Tuesday, 20 May 2008

Certified Non-Rain Forest Palm Oil Set For Germany

Certified Non-Rain Forest Palm Oil Set For Germany

GERMANY: May 20, 2008

BERLIN - The first consignments of palm oil, certified as produced using farming which has not involve destroying tropical rain forests, will arrive in Germany in the second half of this year, the German edible oil industry association OVID said on Monday.

But palm oil certified under the programme Round Table for Sustainable Palm Oil (RSPO) could be up to 10 percent more expensive than non-certified oil, OVID Chairman Wilhelm Thywissen told a press conference.
However, it was not yet possible to make an accurate forecast of the price difference.

Asian and South American countries have been criticised by environmentalists for expanding palm oil production by cutting down tropical rain forests, in a controversy which has also been felt by industrial palm oil buyers in Europe and elsewhere.

"We are vehemently against tropical rain forests being destroyed in producing countries for cultivation of oilseeds," Thywissen said.
The European Union is discussing a programme to prevent palm oil produced on former rainforest land being used for EU biofuels production, but the RSPO would apply to both food and biofuel industries, he said.
The RSPO was established in 2004 on the initiative of environmental pressure group World Wildlife Fund, bringing palm oil industry and consumers together.

Juergen Keil, from the German unit of giant US commodity group Cargill, said the first consignments of certified palm oil for Germany this year were likely to come from Asia, probably Malaysia, Indonesia or Papua New Guinea.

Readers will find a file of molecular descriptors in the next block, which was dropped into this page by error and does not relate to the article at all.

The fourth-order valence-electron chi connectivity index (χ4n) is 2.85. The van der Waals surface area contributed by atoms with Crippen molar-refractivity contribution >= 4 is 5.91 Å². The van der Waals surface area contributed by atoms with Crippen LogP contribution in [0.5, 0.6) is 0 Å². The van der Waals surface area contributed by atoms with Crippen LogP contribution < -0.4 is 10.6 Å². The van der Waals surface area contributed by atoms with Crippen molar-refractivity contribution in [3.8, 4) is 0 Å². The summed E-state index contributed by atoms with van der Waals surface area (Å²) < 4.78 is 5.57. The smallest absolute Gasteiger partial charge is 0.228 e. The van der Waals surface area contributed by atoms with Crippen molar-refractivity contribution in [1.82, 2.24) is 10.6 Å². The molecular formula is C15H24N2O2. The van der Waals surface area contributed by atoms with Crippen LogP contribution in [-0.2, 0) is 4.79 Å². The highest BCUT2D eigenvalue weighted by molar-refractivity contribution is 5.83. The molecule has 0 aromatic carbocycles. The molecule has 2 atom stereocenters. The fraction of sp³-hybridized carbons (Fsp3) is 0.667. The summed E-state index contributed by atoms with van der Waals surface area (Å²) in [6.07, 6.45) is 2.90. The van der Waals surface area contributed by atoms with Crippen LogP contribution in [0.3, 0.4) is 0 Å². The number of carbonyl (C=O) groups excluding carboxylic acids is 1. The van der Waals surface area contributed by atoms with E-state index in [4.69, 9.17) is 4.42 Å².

Cargill, among the world's largest vegetable oil and oilseeds traders, was working to certify its own Asian palm oil plantations and was encouraging its supplies to participate, he said.

He would not comment on the likely volumes of certified palm oil likely to arrive, but said he hoped they would be significant.

Along with the costs of certification, certified palm oil would face substantial additional expense such as being transported and stored separately from other palm oil.

Some observers have doubts whether Germany's food processing industry will be willing to pay more for such certified products at a time when the country's giant discount supermarket chains are involved in an intense price war to attract customers into their shops.

But OVID Chief Executive Petra Sprick said the association believed there will be considerable interest in the palm oil even at a time of intense retail price pressure.

A major European processor, Unilever has already publicly stated it would use it, and she hoped others would follow.

When the certified oil is actually available, food processors would also be able to label their products as using ingredients only produced from sustainable farming.

"We firmly believe that these products will receive increased consumer demand," said Keil. "We believe a momentum will be generated which will create a transformation of the global supply system."

The palm oil initiative follows another voluntary agreement, the Round Table on Responsible Soy, which the oilseeds industry claims has put a virtual stop to destruction of tropical rain forest in Brazil for soybean cultivation.

(Editing by Ben Tan)
Story by Michael Hogan